What retention strategies work best for healthcare organisations?

In order to work out which retention strategies are likely to be most effective, we must first investigate the reasons why so many are leaving jobs in the health and social care sector. According to research from the Nuffield Trust, commonly cited reasons for leaving include:

  •         work-life balance
  •         burnout, stress and mental health
  •         lack of job satisfaction and feeling undervalued
  •         work environments and physical working conditions
  •         low staffing levels
  •         workplace culture – 13% due to discrimination, 32% due to bullying, harassment and abuse from managers and fellow colleagues
  •         influence of the pandemic – accounting for 14%
  •         pay and pensions taxation.

Naturally, the specific issues vary from position to position – for example, between doctors, nurses, support workers and social care staff – but clear themes emerge nonetheless. Senior management and human resources (HR) functions must act to help address these issues in meaningful, realistic ways.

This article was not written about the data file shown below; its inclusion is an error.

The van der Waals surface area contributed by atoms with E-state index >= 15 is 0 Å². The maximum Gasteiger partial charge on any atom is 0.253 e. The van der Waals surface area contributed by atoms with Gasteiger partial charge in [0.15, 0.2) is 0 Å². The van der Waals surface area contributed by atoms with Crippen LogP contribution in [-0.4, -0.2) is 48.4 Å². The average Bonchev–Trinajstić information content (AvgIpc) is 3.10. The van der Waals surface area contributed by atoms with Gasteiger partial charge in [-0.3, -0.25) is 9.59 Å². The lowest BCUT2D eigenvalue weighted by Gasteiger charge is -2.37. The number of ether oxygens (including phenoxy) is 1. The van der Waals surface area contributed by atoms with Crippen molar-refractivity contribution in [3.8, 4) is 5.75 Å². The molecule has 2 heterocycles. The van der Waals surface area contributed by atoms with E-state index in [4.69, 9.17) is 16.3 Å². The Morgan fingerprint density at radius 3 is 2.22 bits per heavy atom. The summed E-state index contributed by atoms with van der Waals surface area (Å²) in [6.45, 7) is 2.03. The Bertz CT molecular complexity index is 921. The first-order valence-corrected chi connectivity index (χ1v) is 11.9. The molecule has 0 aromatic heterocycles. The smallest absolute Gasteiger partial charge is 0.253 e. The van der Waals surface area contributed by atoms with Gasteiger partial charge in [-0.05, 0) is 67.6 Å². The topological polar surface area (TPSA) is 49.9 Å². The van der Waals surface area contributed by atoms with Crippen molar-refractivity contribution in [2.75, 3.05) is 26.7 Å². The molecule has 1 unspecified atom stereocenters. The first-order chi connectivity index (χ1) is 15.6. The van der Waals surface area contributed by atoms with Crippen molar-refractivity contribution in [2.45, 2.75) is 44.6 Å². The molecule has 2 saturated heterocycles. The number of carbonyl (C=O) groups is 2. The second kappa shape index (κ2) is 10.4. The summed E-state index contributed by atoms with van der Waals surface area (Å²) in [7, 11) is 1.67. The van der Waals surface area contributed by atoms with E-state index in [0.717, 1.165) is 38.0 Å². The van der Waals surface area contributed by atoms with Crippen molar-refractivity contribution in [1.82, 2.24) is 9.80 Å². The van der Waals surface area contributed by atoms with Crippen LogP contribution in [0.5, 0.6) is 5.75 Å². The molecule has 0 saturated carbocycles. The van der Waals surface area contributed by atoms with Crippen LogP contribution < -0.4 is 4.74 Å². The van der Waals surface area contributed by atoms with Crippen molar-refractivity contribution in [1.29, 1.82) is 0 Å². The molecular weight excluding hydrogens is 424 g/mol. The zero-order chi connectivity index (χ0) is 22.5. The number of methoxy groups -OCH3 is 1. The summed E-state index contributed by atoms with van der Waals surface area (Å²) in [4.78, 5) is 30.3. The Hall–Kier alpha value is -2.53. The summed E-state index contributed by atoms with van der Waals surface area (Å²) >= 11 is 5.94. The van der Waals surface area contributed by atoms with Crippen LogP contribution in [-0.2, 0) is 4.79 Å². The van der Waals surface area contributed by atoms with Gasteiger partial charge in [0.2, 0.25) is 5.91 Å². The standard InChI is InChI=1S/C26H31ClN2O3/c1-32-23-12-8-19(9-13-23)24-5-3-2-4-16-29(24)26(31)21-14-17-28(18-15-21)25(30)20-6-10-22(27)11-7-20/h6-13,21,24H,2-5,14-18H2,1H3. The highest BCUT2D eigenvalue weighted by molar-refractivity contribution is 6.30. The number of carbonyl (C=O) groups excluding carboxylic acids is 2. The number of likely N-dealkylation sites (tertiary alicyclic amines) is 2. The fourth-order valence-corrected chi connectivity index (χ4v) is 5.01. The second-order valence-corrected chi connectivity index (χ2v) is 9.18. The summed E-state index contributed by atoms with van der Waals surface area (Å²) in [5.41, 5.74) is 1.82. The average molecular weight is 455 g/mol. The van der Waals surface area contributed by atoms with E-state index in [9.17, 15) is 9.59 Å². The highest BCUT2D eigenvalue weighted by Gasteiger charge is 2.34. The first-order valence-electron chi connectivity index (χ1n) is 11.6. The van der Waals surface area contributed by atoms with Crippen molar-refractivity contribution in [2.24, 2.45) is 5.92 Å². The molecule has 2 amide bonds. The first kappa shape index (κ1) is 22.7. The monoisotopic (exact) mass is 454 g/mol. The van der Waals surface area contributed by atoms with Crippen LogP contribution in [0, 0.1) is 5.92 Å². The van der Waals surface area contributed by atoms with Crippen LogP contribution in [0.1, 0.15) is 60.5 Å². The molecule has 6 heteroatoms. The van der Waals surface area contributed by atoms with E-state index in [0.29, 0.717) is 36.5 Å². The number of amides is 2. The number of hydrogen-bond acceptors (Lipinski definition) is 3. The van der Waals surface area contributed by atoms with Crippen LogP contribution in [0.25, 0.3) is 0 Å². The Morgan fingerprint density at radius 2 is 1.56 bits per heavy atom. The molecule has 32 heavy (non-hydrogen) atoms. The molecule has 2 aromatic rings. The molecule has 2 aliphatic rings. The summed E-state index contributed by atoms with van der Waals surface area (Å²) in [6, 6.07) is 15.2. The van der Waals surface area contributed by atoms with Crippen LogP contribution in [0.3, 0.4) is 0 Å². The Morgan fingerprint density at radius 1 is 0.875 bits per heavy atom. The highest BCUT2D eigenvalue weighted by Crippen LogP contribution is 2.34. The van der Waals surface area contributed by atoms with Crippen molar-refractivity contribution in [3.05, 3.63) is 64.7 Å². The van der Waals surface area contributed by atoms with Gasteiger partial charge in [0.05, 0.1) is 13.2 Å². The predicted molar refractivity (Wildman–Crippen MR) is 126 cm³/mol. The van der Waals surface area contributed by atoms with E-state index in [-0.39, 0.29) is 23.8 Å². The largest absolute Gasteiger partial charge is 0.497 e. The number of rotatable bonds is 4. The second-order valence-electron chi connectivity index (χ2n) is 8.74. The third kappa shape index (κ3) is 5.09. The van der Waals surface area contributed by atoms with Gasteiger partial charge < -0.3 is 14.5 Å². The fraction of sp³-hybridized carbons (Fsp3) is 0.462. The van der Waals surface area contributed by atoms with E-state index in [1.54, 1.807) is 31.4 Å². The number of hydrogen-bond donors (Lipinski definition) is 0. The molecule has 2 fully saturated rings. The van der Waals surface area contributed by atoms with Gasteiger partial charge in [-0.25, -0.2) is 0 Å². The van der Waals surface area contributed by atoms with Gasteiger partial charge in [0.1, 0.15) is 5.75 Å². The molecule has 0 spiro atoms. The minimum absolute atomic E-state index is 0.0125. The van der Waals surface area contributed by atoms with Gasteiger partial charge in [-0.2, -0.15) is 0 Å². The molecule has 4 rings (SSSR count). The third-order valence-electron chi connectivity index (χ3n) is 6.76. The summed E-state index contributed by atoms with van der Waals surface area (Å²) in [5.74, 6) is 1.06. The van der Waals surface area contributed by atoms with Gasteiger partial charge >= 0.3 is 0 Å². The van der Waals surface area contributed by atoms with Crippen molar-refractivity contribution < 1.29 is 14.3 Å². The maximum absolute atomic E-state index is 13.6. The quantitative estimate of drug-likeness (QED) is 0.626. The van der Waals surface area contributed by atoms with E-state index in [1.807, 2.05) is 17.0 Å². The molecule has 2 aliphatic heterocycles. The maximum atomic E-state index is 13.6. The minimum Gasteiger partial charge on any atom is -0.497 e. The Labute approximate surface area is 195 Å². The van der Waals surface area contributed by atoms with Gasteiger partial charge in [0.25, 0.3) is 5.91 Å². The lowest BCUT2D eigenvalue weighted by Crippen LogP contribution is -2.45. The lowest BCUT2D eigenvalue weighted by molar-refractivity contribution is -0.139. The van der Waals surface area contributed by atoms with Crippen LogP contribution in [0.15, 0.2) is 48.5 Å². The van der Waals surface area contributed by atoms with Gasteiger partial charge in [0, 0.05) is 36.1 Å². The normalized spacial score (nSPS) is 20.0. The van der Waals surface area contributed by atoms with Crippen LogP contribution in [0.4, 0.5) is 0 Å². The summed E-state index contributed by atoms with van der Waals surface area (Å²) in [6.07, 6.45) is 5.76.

So, what are the options?

  •  Strategic recruitment and onboarding enables HR leaders to find new hires with the right levels of skills, knowledge and experience and get them up to speed quickly. Comprehensive medical and healthcare staffing programmes should prioritise straightforward application and recruiting processes, thorough inductions, and establishing strong support networks.
  • Employee engagement is multifaceted. Offering greater work-life balance and flexibility, promoting positive values and cultures, adapting work environments, encouraging autonomy and the pursuit of individual interests, and helping them to follow their desired career paths – where possible – will all help to boost job satisfaction. This last is particularly important; ongoing training and development needs to be structured and highly accessible to all. Boosting professional development, skill acquisition and supporting employees to pursue career development opportunities is critical to ensure they remain satisfied, suitably challenged and valued.